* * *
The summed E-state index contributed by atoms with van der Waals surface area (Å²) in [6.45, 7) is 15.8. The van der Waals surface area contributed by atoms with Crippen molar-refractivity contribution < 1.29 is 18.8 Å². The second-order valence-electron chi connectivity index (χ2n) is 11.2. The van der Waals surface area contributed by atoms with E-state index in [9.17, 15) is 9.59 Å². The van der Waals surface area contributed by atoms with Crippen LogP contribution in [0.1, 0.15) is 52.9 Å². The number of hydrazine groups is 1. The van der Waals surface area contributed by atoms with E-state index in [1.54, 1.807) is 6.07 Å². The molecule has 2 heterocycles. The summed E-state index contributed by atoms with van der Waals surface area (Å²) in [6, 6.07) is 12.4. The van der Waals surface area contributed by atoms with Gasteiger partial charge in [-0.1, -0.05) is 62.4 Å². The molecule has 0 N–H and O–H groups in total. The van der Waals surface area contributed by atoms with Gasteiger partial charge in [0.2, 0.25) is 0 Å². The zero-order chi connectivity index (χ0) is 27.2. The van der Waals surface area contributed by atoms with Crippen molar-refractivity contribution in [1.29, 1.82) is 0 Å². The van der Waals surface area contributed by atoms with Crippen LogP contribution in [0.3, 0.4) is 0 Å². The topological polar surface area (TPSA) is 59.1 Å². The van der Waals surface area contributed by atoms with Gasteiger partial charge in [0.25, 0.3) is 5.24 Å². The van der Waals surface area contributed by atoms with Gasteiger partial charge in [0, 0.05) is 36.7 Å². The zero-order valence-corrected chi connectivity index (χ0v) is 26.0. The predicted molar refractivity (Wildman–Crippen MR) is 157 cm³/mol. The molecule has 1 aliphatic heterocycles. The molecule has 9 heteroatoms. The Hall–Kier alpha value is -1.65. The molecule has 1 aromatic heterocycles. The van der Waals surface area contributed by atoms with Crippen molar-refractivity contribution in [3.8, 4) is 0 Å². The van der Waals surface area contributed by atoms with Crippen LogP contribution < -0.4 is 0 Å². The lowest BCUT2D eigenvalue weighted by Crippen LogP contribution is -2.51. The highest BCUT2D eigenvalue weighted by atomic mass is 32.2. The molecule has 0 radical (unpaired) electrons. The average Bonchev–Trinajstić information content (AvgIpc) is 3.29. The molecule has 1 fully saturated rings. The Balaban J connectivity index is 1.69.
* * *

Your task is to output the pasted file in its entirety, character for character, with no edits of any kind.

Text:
The summed E-state index contributed by atoms with van der Waals surface area (Å²) in [6.45, 7) is 15.8. The van der Waals surface area contributed by atoms with Crippen molar-refractivity contribution < 1.29 is 18.8 Å². The second-order valence-electron chi connectivity index (χ2n) is 11.2. The van der Waals surface area contributed by atoms with E-state index in [9.17, 15) is 9.59 Å². The van der Waals surface area contributed by atoms with Crippen LogP contribution in [0.1, 0.15) is 52.9 Å². The number of hydrazine groups is 1. The van der Waals surface area contributed by atoms with E-state index in [1.54, 1.807) is 6.07 Å². The molecule has 2 heterocycles. The summed E-state index contributed by atoms with van der Waals surface area (Å²) in [6, 6.07) is 12.4. The van der Waals surface area contributed by atoms with Gasteiger partial charge in [-0.1, -0.05) is 62.4 Å². The molecule has 0 N–H and O–H groups in total. The van der Waals surface area contributed by atoms with Gasteiger partial charge in [0.2, 0.25) is 0 Å². The zero-order chi connectivity index (χ0) is 27.2. The van der Waals surface area contributed by atoms with Crippen molar-refractivity contribution in [1.29, 1.82) is 0 Å². The van der Waals surface area contributed by atoms with Crippen LogP contribution in [0.3, 0.4) is 0 Å². The topological polar surface area (TPSA) is 59.1 Å². The van der Waals surface area contributed by atoms with Gasteiger partial charge in [0.25, 0.3) is 5.24 Å². The van der Waals surface area contributed by atoms with Gasteiger partial charge in [0, 0.05) is 36.7 Å². The zero-order valence-corrected chi connectivity index (χ0v) is 26.0. The predicted molar refractivity (Wildman–Crippen MR) is 157 cm³/mol. The molecule has 1 aliphatic heterocycles. The molecule has 9 heteroatoms. The Hall–Kier alpha value is -1.65. The molecule has 1 aromatic heterocycles. The van der Waals surface area contributed by atoms with Crippen molar-refractivity contribution in [3.8, 4) is 0 Å². The van der Waals surface area contributed by atoms with Crippen LogP contribution < -0.4 is 0 Å². The lowest BCUT2D eigenvalue weighted by Crippen LogP contribution is -2.51. The highest BCUT2D eigenvalue weighted by atomic mass is 32.2. The molecule has 0 radical (unpaired) electrons. The average Bonchev–Trinajstić information content (AvgIpc) is 3.29. The molecule has 1 fully saturated rings. The Balaban J connectivity index is 1.69.